Though family members are restricted from visiting during this time, they can interact with your residents in other ways! Send out an email to resident family members encouraging them to drop-off care packages with special snacks, games, photos, or anything else they know their loved one will enjoy. A care package will not only be a surprise to your residents, but it might give them a glimpse of hope, and comfort knowing their family is well, and thinking of them. While the CDC states that the virus can live on surfaces from hours to days, take necessary precautions in making sure packages have gone through the necessary incubation period before coming into contact with your residents. 

 

4. Schedule for an entertainer to perform via Skype or Facebook live

You probably know your patients well enough by now to know their favorite celebrities, entertainers, speakers, and more. Though they can’t attend physical events, make them feel like they still can by streaming a video, scheduling a call, or watching a live talk or event through Facebook. Events like these will bring pieces of the outside world to your residents and make them feel like part of the action!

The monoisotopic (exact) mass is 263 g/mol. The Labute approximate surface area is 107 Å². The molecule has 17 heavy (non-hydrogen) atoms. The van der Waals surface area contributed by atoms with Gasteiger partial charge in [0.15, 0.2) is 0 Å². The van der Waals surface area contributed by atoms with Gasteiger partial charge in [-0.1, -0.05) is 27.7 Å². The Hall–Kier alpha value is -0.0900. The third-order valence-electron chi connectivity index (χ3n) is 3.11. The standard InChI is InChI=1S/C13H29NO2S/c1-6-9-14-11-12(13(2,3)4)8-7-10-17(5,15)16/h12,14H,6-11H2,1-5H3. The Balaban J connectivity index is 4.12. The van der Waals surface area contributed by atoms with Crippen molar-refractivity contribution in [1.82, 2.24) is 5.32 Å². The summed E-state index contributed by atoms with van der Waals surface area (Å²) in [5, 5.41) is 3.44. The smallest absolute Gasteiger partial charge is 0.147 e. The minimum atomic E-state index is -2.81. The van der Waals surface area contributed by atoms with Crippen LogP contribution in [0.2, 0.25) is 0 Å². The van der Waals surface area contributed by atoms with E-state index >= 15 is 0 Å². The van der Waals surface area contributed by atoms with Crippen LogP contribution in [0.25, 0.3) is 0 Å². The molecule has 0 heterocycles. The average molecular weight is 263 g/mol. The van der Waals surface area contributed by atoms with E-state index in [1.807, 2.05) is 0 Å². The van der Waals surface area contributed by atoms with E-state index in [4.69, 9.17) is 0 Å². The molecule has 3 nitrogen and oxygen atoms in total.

5. Email residents daily trivia and mind games

If your residents have email access through a phone, computer, or iPad, send out daily emails to your community members to keep them engaged. Maybe it’s a hopeful message from a staff member, daily trivia, brainteasers, riddles, or even some positive COVID-19 news to keep them informed and hopeful. 

 

6. Put together a recreational cart

Gather some of your staff members together and create a recreational cart! Compile games, magazines, devotionals, and other deliverables. Each day, a staff member can make a cart round, passing out desired materials to those who are looking for some fun activities to keep them busy. You can even plan for a Snack-Of-The-Day or Drink-Of-The-Day to keep your residents looking forward to a nice treat when the cart comes by. Keep them hydrated and healthy with snacks that will lift their mood instantly! 

 

7. Implement a telehealth platform

Visiting residents room-to-room during COVID-19 can be easier said than done. While in-person interaction is always ideal, you can use technology to communicate with your patients in effective ways that prevent exposure. What if you could video-chat with your residents to check in with them frequently, learning their needs without leaving your office? Another benefit is that residents won’t have to wait for you to make your rounds before they can let you know what they need. With telehealth, you could make your rounds faster, and more often, providing each patient all the care they need. The telehealth platform we offer is called VSTConnect. With VSTConnect, checking in with your patients can be more efficient than ever. To learn more about our platform, visit https://virtusense.ai/vstconnect/

 

 Sources: 

https://www.cdc.gov/coronavirus/2019-ncov/prevent-getting-sick/cleaning-disinfection.html?CDC_AA_refVal=https%3A%2F%2Fwww.cdc.gov%2Fcoronavirus%2F2019-ncov%2Fprepare%2Fcleaning-disinfection.html

https://dailycaring.com/nursing-home-lockdown-6-ways-to-stay-connected-with-seniors-during-a-coronavirus-scare/